Featuring:
Rabbi Michael Chernick

Responses by:
Rabbi Elliot Dorff
Rabba Sara Hurwitz
Rabbi Daniel Siegel
Rabbi Mark Washofsky
Rabbi Deborah Waxman

 

By Rabbi Daniel Siegel
Founding Director, Integral Halachah Institute
ALEPH: Alliance for Jewish Renewal (Canada)

Rabbi Daniel Siegel

As a new member of RRFEI, I am honoured by the opportunity to contribute to this learned discussion.

At first, I endorsed and used pre-nuptial agreements, seeing in them exactly what Rabbi Chernick sees. Over time, however, I became unsatisfied with this and the other options he lists. My concerns with seeing both pre-nuptials and civil marriage in Israel as solutions to the problem of divorce inequality and the agunah include:

  • The objection from the Orthodox “right” that pre-nuptials turn to civil courts, is one which I share. When pre-nuptial options were first proposed, it seemed that we were admitting that we couldn’t solve this problem on our own and needed to invoke the support of secular courts.
  • I also agree with the asmakhta argument as well. When I encouraged people to sign a pre-nuptial, I often got pushback and outright refusal. In the end, there is no substitute for being able to work things out in the present, just as Rabbenu Gershon did when he changed the function of the ketubah as it had been used, something that poskim as early as Rabbenu Asher observed and which has been reaffirmed in our own time.
  • I once participated in the invocation of an annulment, really a Kiddushim Al T’nai. It felt uncomfortable to annul a marriage ex post facto and, while it is not a bad idea in theory, it seemed to invalidate the years of marriage and the status of the children as a woman seeking a get once wrote me.
  • Most fundamentally, Rabbi Chernick does not really deal with the objections from the “left” but rather suggests patience while others try to plug the remaining gaps. However, all three proposed solutions continue to rest on the same two assumptions. In reverse order, setting up a civil alternative to rabbinic marriage in Israel is still a tacit admission that, in the end, this problem cannot be fully resolved from within the halachic process. Second, where kiddushin and gittin are still relevant, the assumption that the woman must remain passive goes unquestioned. Thus, women are still dependent on courts with male dayanim and on the power and willingness of these men to use their authority for their benefit.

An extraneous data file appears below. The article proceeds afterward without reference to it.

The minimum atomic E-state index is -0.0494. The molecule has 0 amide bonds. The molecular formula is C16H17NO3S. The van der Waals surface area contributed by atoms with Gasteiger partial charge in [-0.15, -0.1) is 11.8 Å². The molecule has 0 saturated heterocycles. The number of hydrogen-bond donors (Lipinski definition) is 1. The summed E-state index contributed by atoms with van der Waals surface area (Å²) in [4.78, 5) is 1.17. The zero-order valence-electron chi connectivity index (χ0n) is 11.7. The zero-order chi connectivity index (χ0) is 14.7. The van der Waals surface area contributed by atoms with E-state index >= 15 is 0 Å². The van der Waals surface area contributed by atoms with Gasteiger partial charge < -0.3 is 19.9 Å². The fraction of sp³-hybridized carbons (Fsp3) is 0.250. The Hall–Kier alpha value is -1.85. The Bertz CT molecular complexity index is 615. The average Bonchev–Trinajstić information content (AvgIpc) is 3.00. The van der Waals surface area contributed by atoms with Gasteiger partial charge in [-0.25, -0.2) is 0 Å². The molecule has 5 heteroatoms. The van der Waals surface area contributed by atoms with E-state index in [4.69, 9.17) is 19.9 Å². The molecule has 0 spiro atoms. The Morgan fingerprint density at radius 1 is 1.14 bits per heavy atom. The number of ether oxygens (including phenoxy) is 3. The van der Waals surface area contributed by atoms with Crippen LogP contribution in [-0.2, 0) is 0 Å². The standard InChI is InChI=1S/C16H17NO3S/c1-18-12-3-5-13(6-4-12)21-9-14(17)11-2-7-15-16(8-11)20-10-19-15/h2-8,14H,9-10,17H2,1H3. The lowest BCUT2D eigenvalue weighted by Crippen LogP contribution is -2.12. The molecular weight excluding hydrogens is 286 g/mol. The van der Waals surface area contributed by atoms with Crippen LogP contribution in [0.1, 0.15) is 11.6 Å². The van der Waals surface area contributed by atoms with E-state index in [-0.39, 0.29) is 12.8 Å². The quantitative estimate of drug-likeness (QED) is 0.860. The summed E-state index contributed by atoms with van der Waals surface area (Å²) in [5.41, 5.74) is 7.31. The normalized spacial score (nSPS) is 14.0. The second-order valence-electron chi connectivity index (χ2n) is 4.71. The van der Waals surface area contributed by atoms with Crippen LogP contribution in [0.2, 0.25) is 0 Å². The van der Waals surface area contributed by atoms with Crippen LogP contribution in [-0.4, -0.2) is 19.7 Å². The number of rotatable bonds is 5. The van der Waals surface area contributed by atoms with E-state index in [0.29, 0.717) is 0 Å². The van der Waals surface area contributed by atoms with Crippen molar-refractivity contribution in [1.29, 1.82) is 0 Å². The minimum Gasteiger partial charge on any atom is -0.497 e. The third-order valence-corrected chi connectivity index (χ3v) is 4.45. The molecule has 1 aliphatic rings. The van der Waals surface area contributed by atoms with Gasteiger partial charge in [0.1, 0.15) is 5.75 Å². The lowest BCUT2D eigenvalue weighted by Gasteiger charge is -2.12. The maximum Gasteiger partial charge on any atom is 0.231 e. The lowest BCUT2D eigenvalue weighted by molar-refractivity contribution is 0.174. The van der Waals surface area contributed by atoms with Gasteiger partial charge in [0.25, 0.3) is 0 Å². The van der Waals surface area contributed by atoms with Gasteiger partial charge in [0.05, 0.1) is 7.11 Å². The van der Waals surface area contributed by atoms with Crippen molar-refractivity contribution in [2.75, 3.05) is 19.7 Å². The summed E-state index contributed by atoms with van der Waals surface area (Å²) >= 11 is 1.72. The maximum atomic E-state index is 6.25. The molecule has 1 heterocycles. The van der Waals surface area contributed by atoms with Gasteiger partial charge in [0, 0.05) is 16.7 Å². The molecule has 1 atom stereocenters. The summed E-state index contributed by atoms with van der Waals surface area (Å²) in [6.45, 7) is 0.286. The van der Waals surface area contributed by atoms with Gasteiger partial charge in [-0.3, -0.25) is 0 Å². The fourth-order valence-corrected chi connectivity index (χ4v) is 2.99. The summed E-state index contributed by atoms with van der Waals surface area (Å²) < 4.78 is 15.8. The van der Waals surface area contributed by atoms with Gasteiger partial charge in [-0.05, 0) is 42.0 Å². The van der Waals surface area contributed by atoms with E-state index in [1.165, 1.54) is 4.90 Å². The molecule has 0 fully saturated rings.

Since “Pie in the Sky” options have already been proposed, I suggest the following:

  • We open ourselves to a halachic conversation which lets go of denominational claims to greater authenticity and accepts different approaches to the halachic process as equally valid and worthy of respect. This includes separating a commitment to the halachic process from the quantity and intensity of observance of particular mitzvot.
  • We expand the parameters of our halachic conversation to include the renewal of the Jewish commitment to bring about a redeemed world. One way to do this is to require halachists to respond to new conditions which change our sense of how to implement what we know is ethical. Nowhere is this more urgent than the need to equalize the relative power of both husband and wife, as the Rosh believed had been the intent of Rabbeinu Gershom.
  • Whenever possible, the preference is for both the husband and the wife to give each other a get, thus maintaining the male half of the equation.
  • The real way to solve the agunah problem is to have the same courage that earlier rabbis demonstrated when needing to make fundamental changes in direction. Long ago, before there was such a vast library of accumulated precedent, the Rambam invoked both et la’asot lashem and “better to eat the sauce than the fat” in one t’shuvah. More recently, the observation that “times have changed” allowed the Chatam Sofer to permit a Jewish doctor to be driven on Shabbat to see even a non-Jewish patient and for R. Yechiel Weinberg to celebrate the Bais Yakov schools and permit bat mitzvah celebrations.
  • Thus, in extreme cases where the husband absolutely refuses to participate in the get process, a woman should have the right to write her own get and a rabbinic court should be willing to receive it on behalf of the husband if he refuses to accept it himself.
  • In keeping with the prevailing halachic thinking that it is better to be maykil for the majority, I think that this should become the mainstream option. For those who wish to be machmir, they can continue to use the currently available options if they so choose, just as those who choose to be glatt kosher do not invalidate “ordinary” kashrut.
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